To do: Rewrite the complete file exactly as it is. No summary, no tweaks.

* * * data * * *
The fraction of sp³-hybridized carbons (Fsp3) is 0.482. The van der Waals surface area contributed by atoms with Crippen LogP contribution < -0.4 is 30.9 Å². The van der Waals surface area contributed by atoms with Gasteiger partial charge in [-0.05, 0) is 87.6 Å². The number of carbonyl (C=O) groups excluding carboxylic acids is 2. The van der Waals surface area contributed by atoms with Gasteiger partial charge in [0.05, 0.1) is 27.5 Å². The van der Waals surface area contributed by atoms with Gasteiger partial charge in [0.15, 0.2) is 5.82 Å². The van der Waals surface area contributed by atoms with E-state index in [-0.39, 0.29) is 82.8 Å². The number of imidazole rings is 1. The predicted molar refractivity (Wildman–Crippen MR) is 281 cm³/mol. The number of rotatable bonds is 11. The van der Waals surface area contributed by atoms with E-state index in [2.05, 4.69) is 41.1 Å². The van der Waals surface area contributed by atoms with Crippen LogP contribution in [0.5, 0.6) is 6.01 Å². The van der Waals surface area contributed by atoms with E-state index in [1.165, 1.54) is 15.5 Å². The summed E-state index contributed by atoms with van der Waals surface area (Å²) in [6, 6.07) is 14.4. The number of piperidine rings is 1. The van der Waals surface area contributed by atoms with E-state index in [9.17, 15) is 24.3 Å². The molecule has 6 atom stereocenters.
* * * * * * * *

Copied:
The fraction of sp³-hybridized carbons (Fsp3) is 0.482. The van der Waals surface area contributed by atoms with Crippen LogP contribution < -0.4 is 30.9 Å². The van der Waals surface area contributed by atoms with Gasteiger partial charge in [-0.05, 0) is 87.6 Å². The number of carbonyl (C=O) groups excluding carboxylic acids is 2. The van der Waals surface area contributed by atoms with Gasteiger partial charge in [0.05, 0.1) is 27.5 Å². The van der Waals surface area contributed by atoms with Gasteiger partial charge in [0.15, 0.2) is 5.82 Å². The van der Waals surface area contributed by atoms with E-state index in [-0.39, 0.29) is 82.8 Å². The number of imidazole rings is 1. The predicted molar refractivity (Wildman–Crippen MR) is 281 cm³/mol. The number of rotatable bonds is 11. The van der Waals surface area contributed by atoms with E-state index in [2.05, 4.69) is 41.1 Å². The van der Waals surface area contributed by atoms with Crippen LogP contribution in [0.5, 0.6) is 6.01 Å². The van der Waals surface area contributed by atoms with E-state index in [1.165, 1.54) is 15.5 Å². The summed E-state index contributed by atoms with van der Waals surface area (Å²) in [6, 6.07) is 14.4. The number of piperidine rings is 1. The van der Waals surface area contributed by atoms with E-state index in [9.17, 15) is 24.3 Å². The molecule has 6 atom stereocenters.